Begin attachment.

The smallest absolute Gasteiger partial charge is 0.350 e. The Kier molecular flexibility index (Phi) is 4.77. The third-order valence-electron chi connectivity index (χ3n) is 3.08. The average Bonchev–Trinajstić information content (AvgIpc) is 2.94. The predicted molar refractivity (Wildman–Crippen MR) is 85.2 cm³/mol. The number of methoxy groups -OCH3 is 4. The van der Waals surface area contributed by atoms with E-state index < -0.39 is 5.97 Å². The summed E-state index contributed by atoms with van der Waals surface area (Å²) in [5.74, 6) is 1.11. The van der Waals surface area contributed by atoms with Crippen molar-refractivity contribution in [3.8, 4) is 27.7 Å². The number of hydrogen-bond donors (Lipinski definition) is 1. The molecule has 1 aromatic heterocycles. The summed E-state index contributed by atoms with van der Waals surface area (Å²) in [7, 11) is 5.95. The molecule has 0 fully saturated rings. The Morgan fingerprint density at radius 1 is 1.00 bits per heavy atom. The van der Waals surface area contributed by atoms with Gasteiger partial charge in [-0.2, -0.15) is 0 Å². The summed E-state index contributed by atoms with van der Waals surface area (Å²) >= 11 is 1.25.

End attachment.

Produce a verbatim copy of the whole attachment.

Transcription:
The smallest absolute Gasteiger partial charge is 0.350 e. The Kier molecular flexibility index (Phi) is 4.77. The third-order valence-electron chi connectivity index (χ3n) is 3.08. The average Bonchev–Trinajstić information content (AvgIpc) is 2.94. The predicted molar refractivity (Wildman–Crippen MR) is 85.2 cm³/mol. The number of methoxy groups -OCH3 is 4. The van der Waals surface area contributed by atoms with E-state index < -0.39 is 5.97 Å². The summed E-state index contributed by atoms with van der Waals surface area (Å²) in [5.74, 6) is 1.11. The van der Waals surface area contributed by atoms with Crippen molar-refractivity contribution in [3.8, 4) is 27.7 Å². The number of hydrogen-bond donors (Lipinski definition) is 1. The molecule has 1 aromatic heterocycles. The summed E-state index contributed by atoms with van der Waals surface area (Å²) in [7, 11) is 5.95. The molecule has 0 fully saturated rings. The Morgan fingerprint density at radius 1 is 1.00 bits per heavy atom. The van der Waals surface area contributed by atoms with Gasteiger partial charge in [-0.2, -0.15) is 0 Å². The summed E-state index contributed by atoms with van der Waals surface area (Å²) >= 11 is 1.25.